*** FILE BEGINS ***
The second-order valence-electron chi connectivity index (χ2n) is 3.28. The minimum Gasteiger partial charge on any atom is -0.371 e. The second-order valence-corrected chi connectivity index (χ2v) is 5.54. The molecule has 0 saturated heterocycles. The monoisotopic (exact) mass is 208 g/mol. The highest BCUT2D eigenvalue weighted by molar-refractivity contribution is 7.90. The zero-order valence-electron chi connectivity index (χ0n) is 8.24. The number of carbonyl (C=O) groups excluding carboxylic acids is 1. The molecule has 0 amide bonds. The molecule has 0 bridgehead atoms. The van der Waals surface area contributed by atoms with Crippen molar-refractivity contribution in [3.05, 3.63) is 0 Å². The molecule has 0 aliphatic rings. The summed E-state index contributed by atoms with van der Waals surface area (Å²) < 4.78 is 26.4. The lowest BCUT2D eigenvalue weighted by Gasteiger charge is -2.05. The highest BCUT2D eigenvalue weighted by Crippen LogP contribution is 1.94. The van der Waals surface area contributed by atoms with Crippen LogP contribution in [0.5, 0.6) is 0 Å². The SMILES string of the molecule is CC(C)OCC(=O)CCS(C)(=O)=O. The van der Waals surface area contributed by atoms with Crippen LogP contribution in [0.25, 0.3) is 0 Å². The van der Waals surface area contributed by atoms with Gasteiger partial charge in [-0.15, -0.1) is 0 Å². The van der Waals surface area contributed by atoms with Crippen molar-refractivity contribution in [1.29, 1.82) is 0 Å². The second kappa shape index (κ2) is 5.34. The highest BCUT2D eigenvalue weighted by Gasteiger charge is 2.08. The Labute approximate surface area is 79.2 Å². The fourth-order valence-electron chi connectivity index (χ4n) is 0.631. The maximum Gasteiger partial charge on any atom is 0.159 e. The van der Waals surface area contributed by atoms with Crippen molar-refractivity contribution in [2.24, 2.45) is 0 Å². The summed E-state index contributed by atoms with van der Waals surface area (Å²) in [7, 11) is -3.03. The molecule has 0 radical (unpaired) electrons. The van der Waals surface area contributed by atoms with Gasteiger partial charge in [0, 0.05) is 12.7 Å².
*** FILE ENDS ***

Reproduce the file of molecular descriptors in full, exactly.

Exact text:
The second-order valence-electron chi connectivity index (χ2n) is 3.28. The minimum Gasteiger partial charge on any atom is -0.371 e. The second-order valence-corrected chi connectivity index (χ2v) is 5.54. The molecule has 0 saturated heterocycles. The monoisotopic (exact) mass is 208 g/mol. The highest BCUT2D eigenvalue weighted by molar-refractivity contribution is 7.90. The zero-order valence-electron chi connectivity index (χ0n) is 8.24. The number of carbonyl (C=O) groups excluding carboxylic acids is 1. The molecule has 0 amide bonds. The molecule has 0 bridgehead atoms. The van der Waals surface area contributed by atoms with Crippen molar-refractivity contribution in [3.05, 3.63) is 0 Å². The molecule has 0 aliphatic rings. The summed E-state index contributed by atoms with van der Waals surface area (Å²) < 4.78 is 26.4. The lowest BCUT2D eigenvalue weighted by Gasteiger charge is -2.05. The highest BCUT2D eigenvalue weighted by Crippen LogP contribution is 1.94. The van der Waals surface area contributed by atoms with Crippen LogP contribution in [0.5, 0.6) is 0 Å². The SMILES string of the molecule is CC(C)OCC(=O)CCS(C)(=O)=O. The van der Waals surface area contributed by atoms with Crippen LogP contribution in [0.25, 0.3) is 0 Å². The van der Waals surface area contributed by atoms with Gasteiger partial charge in [-0.15, -0.1) is 0 Å². The van der Waals surface area contributed by atoms with Crippen molar-refractivity contribution in [1.29, 1.82) is 0 Å². The second kappa shape index (κ2) is 5.34. The highest BCUT2D eigenvalue weighted by Gasteiger charge is 2.08. The Labute approximate surface area is 79.2 Å². The fourth-order valence-electron chi connectivity index (χ4n) is 0.631. The maximum Gasteiger partial charge on any atom is 0.159 e. The van der Waals surface area contributed by atoms with Crippen molar-refractivity contribution in [2.24, 2.45) is 0 Å². The summed E-state index contributed by atoms with van der Waals surface area (Å²) in [7, 11) is -3.03. The molecule has 0 radical (unpaired) electrons. The van der Waals surface area contributed by atoms with Gasteiger partial charge in [0, 0.05) is 12.7 Å².